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October 21, 2014

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Puppies, a swimsuit model and Clydesdales star in Super Bowl ad

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Anheuser-Busch / Associated Press

This undated frame grab provided by Anheuser-Busch shows the company’s 2014 Super Bowl commercial titled “Puppy Love.” The ad will run in the fourth quarter of the game.

This time, there will be puppies.

Yes, the Budweiser Clydesdales will return for their annual Super Bowl Sunday commercial blitz. They will be joined by a Sports Illustrated swimsuit model and, for the second year, by an actor who grew up around horses on his family’s Houston-area ranch and who is looking to become a Super Bowl Sunday ad perennial in his own right.

But mainly — and this can’t be emphasized too strongly — there will be puppies: a litter of 10-week-old wriggly, tail-wagging golden Labradors with the bravado of escape artists and sufficient charm to make a brace of 6-foot-tall, 2,000-pound horses fall into obedient formation.

These are the elements of ''Puppy Love,'' one of 40-plus advertisements that will air Sunday night during Fox’s telecast of Super Bowl XLVIII. Even before kickoff, it and other spots already have been seen by millions online and on TV as Super Bowl advertisers strive to get extra bang for their bucks — $4 million for a 30-second spot, double that for a 60-minute ad like ''Puppy Love,'' plus production costs.

It’s the second year Budweiser’s lead Clydesdale ad has featured Humble High School graduate Don Jeanes, who portrays a Clydesdale trainer. Last year’s "Brotherhood" ad won USA Today’s Ad Meter contest, had 6.3 million views on YouTube within 24 hours of the game and was shared 2.3 million times on social media, according to the analytics firm Unruly.

For "Puppy Love," Jeanes and the Clydesdales — 17 of which took part in the three-day commercial shoot — are joined by actress Melissa Keller and the litter of puppies, to the backdrop of the song ''Let Her Go’' by Passenger.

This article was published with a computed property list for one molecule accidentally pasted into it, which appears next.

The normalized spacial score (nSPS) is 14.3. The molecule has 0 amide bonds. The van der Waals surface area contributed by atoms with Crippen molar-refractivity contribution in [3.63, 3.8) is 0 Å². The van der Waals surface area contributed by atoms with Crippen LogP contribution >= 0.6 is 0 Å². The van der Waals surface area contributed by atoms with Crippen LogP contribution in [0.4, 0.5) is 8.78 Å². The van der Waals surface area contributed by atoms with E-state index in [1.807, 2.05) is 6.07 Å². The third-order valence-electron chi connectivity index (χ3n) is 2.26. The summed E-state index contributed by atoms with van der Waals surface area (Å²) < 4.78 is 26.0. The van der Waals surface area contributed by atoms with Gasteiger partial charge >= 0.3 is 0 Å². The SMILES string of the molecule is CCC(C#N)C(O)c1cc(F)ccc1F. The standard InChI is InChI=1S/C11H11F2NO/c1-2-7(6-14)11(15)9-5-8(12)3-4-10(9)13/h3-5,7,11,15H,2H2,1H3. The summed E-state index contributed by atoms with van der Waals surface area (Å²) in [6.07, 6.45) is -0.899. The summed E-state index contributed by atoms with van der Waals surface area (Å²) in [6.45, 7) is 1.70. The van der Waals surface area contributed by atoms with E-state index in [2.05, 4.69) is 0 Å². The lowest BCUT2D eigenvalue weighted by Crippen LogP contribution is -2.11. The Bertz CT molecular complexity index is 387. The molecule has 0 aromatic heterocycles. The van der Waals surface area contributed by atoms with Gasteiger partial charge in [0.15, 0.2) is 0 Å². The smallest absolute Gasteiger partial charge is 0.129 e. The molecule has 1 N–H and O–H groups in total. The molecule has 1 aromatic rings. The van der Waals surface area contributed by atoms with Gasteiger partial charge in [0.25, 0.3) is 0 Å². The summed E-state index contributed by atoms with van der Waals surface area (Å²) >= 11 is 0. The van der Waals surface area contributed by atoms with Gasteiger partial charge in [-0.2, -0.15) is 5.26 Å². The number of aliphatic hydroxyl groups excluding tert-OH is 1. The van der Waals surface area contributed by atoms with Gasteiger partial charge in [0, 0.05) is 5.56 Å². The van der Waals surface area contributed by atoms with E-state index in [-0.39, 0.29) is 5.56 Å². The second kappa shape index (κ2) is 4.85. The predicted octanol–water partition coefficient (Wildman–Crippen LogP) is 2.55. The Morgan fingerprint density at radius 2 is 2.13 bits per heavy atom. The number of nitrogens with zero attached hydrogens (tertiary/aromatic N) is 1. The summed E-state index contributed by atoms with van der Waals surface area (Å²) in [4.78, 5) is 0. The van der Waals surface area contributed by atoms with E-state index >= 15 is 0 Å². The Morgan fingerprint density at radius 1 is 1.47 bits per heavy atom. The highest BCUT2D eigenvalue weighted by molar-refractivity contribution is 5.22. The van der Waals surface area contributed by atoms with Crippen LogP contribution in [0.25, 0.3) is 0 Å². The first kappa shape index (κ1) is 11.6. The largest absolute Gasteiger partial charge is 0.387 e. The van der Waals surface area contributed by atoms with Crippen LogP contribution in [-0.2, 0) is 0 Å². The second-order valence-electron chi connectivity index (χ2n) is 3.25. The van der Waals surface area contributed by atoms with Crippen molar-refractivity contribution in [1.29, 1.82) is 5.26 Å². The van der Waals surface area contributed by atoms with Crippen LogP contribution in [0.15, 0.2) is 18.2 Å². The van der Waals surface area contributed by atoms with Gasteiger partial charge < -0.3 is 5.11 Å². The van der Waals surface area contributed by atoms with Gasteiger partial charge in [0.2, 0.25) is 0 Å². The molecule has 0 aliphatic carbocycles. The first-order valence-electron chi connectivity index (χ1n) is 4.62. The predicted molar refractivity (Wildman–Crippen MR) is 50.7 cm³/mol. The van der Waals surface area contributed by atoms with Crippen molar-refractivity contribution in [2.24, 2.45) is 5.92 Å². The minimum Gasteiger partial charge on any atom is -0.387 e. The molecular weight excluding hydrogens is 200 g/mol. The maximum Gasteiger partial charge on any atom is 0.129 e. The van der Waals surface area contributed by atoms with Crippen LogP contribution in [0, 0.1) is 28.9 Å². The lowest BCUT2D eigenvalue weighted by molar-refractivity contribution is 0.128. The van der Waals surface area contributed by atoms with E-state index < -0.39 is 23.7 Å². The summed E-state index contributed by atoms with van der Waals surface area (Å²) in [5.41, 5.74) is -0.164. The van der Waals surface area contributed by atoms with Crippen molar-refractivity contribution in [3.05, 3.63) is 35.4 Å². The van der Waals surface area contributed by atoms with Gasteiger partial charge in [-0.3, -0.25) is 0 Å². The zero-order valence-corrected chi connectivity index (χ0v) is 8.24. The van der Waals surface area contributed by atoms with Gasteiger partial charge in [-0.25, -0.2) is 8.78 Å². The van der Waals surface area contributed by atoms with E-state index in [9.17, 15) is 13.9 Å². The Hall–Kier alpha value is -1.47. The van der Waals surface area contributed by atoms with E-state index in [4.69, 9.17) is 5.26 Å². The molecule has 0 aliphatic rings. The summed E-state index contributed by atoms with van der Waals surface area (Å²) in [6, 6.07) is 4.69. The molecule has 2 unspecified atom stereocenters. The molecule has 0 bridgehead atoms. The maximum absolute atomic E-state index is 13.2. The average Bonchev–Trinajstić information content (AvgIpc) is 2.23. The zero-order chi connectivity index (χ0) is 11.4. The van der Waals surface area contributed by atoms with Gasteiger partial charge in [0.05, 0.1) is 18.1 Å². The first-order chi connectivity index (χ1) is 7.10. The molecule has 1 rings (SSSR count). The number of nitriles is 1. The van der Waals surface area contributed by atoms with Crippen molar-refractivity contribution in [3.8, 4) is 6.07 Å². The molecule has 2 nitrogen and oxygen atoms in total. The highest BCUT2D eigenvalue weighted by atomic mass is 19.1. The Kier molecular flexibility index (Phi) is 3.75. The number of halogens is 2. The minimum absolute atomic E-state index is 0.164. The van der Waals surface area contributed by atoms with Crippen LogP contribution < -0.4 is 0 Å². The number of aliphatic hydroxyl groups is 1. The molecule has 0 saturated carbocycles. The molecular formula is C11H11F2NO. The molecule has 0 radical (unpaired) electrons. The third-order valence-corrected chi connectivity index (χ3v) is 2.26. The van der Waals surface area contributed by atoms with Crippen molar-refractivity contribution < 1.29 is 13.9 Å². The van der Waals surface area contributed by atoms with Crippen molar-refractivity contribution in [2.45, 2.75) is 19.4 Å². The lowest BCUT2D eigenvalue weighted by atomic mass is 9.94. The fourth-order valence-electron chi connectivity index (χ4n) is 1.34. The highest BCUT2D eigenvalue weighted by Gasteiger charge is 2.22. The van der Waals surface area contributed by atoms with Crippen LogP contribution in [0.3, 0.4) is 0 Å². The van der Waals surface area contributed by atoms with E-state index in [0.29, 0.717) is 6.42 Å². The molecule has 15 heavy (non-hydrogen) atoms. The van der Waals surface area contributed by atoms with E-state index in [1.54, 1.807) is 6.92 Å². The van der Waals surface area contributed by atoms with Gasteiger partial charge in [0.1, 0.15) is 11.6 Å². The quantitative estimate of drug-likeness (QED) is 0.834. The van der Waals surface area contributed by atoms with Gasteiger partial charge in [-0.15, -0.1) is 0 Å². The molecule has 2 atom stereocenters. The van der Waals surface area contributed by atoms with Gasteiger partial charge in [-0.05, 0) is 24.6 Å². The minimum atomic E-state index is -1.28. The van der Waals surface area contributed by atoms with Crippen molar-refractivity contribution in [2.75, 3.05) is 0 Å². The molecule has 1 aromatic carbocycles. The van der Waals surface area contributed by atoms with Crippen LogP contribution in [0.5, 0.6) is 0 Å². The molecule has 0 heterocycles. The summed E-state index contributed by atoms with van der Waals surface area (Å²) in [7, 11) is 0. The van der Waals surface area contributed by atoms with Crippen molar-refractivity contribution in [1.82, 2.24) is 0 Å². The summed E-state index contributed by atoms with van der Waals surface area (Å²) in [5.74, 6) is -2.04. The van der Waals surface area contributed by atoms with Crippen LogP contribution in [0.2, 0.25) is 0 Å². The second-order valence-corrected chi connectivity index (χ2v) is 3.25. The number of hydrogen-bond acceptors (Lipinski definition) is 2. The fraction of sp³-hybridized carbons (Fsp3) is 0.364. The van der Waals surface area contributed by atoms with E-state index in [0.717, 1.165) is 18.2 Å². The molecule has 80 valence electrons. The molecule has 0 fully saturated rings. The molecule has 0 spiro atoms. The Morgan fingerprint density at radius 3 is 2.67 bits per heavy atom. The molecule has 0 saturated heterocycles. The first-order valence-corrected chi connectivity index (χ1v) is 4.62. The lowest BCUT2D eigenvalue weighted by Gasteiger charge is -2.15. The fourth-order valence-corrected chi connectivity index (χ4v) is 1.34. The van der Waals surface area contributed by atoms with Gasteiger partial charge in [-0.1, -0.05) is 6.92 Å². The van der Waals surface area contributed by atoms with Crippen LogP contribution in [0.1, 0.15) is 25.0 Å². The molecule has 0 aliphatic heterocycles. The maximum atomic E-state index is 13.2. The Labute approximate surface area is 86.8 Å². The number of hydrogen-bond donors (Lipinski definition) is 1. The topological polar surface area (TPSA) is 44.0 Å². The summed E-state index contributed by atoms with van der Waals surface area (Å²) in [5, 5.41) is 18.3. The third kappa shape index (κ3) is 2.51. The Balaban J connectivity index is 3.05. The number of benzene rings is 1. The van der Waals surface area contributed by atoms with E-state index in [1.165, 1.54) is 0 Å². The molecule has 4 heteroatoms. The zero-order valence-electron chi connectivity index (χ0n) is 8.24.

"We’ve got everything but the kitchen sink to make for a cute commercial," Jeanes said.

The ad debuted Wednesday morning on NBC’s ''Today’' show and as of Friday afternoon had more than 24.6 million views on YouTube, with the game still to come.

That degree of pre-game payoff for Anheuser-Busch InBev is the goal of every Super Bowl advertiser, most of which have turned to social media and other formats to bolster the cost/value ratio of Super Bowl ads at a time when the financial stakes - and the competition for attention in a crowded marketplace — are too high to leave anything to chance.

"I continue to be amazed at the amount of pre-game publicity that the advertisers are using to get the word out," said Bob Horowitz, producer of the annual "Super Bowl’s Greatest Commercials" show. "It gets bigger every year."

As of Friday afternoon, Super Bowl ads and ad teasers had been viewed more than 105 million times on YouTube. Early release, according to the web company, allowed last year’s ads to more than triple their television exposure via online viewership.

With "Puppy Love" in the forefront, this year’s spots hew to the traditional trinity of Super Bowl ads — animals, humor and celebrities. Sunday’s menagerie will include a llama for Bud Light, a bear for Chobani yogurt and an amorous bull for Chevrolet.